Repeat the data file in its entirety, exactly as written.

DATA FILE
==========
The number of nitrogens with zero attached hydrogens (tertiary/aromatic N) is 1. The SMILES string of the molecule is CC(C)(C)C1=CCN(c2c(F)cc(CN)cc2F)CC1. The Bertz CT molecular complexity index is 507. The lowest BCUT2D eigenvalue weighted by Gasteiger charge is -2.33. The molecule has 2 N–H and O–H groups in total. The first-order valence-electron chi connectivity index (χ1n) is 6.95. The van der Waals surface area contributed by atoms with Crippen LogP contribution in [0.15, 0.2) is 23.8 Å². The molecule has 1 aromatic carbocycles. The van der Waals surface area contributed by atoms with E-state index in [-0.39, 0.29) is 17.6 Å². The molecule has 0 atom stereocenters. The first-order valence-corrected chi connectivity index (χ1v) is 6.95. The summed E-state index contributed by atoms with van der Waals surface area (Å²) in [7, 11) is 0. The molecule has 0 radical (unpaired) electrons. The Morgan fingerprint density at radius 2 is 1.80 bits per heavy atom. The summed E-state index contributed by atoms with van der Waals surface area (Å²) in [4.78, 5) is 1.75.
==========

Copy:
The number of nitrogens with zero attached hydrogens (tertiary/aromatic N) is 1. The SMILES string of the molecule is CC(C)(C)C1=CCN(c2c(F)cc(CN)cc2F)CC1. The Bertz CT molecular complexity index is 507. The lowest BCUT2D eigenvalue weighted by Gasteiger charge is -2.33. The molecule has 2 N–H and O–H groups in total. The first-order valence-electron chi connectivity index (χ1n) is 6.95. The van der Waals surface area contributed by atoms with Crippen LogP contribution in [0.15, 0.2) is 23.8 Å². The molecule has 1 aromatic carbocycles. The van der Waals surface area contributed by atoms with E-state index in [-0.39, 0.29) is 17.6 Å². The molecule has 0 atom stereocenters. The first-order valence-corrected chi connectivity index (χ1v) is 6.95. The summed E-state index contributed by atoms with van der Waals surface area (Å²) in [7, 11) is 0. The molecule has 0 radical (unpaired) electrons. The Morgan fingerprint density at radius 2 is 1.80 bits per heavy atom. The summed E-state index contributed by atoms with van der Waals surface area (Å²) in [4.78, 5) is 1.75.